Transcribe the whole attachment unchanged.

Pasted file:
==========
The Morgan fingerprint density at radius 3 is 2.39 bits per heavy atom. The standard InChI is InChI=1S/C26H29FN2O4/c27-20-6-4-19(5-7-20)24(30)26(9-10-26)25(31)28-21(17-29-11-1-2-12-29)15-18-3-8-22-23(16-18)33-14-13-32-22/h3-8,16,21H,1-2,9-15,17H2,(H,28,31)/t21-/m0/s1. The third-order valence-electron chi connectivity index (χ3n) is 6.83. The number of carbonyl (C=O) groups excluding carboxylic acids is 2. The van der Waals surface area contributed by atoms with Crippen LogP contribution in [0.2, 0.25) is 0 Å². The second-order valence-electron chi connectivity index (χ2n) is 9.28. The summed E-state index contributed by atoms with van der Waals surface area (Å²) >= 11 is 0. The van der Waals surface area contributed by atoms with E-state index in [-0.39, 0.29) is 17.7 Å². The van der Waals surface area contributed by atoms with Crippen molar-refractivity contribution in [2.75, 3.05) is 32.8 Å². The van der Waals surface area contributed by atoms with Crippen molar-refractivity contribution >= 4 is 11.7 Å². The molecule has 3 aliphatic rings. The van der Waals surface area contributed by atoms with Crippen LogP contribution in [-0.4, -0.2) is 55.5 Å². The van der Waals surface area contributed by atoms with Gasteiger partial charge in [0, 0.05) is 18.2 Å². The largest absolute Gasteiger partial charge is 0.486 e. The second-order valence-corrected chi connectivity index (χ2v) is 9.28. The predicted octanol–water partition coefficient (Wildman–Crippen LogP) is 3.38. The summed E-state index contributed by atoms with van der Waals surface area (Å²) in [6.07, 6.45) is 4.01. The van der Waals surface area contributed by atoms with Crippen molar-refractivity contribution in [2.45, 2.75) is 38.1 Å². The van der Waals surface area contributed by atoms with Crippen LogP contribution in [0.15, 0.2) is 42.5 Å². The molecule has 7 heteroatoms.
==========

The Morgan fingerprint density at radius 3 is 2.39 bits per heavy atom. The standard InChI is InChI=1S/C26H29FN2O4/c27-20-6-4-19(5-7-20)24(30)26(9-10-26)25(31)28-21(17-29-11-1-2-12-29)15-18-3-8-22-23(16-18)33-14-13-32-22/h3-8,16,21H,1-2,9-15,17H2,(H,28,31)/t21-/m0/s1. The third-order valence-electron chi connectivity index (χ3n) is 6.83. The number of carbonyl (C=O) groups excluding carboxylic acids is 2. The van der Waals surface area contributed by atoms with Crippen LogP contribution in [0.2, 0.25) is 0 Å². The second-order valence-electron chi connectivity index (χ2n) is 9.28. The summed E-state index contributed by atoms with van der Waals surface area (Å²) >= 11 is 0. The van der Waals surface area contributed by atoms with E-state index in [-0.39, 0.29) is 17.7 Å². The van der Waals surface area contributed by atoms with Crippen molar-refractivity contribution in [2.75, 3.05) is 32.8 Å². The van der Waals surface area contributed by atoms with Crippen molar-refractivity contribution >= 4 is 11.7 Å². The molecule has 3 aliphatic rings. The van der Waals surface area contributed by atoms with Crippen LogP contribution in [-0.4, -0.2) is 55.5 Å². The van der Waals surface area contributed by atoms with Gasteiger partial charge in [0, 0.05) is 18.2 Å². The largest absolute Gasteiger partial charge is 0.486 e. The second-order valence-corrected chi connectivity index (χ2v) is 9.28. The predicted octanol–water partition coefficient (Wildman–Crippen LogP) is 3.38. The summed E-state index contributed by atoms with van der Waals surface area (Å²) in [6.07, 6.45) is 4.01. The van der Waals surface area contributed by atoms with Crippen molar-refractivity contribution in [2.45, 2.75) is 38.1 Å². The van der Waals surface area contributed by atoms with Crippen LogP contribution in [0.15, 0.2) is 42.5 Å². The molecule has 7 heteroatoms.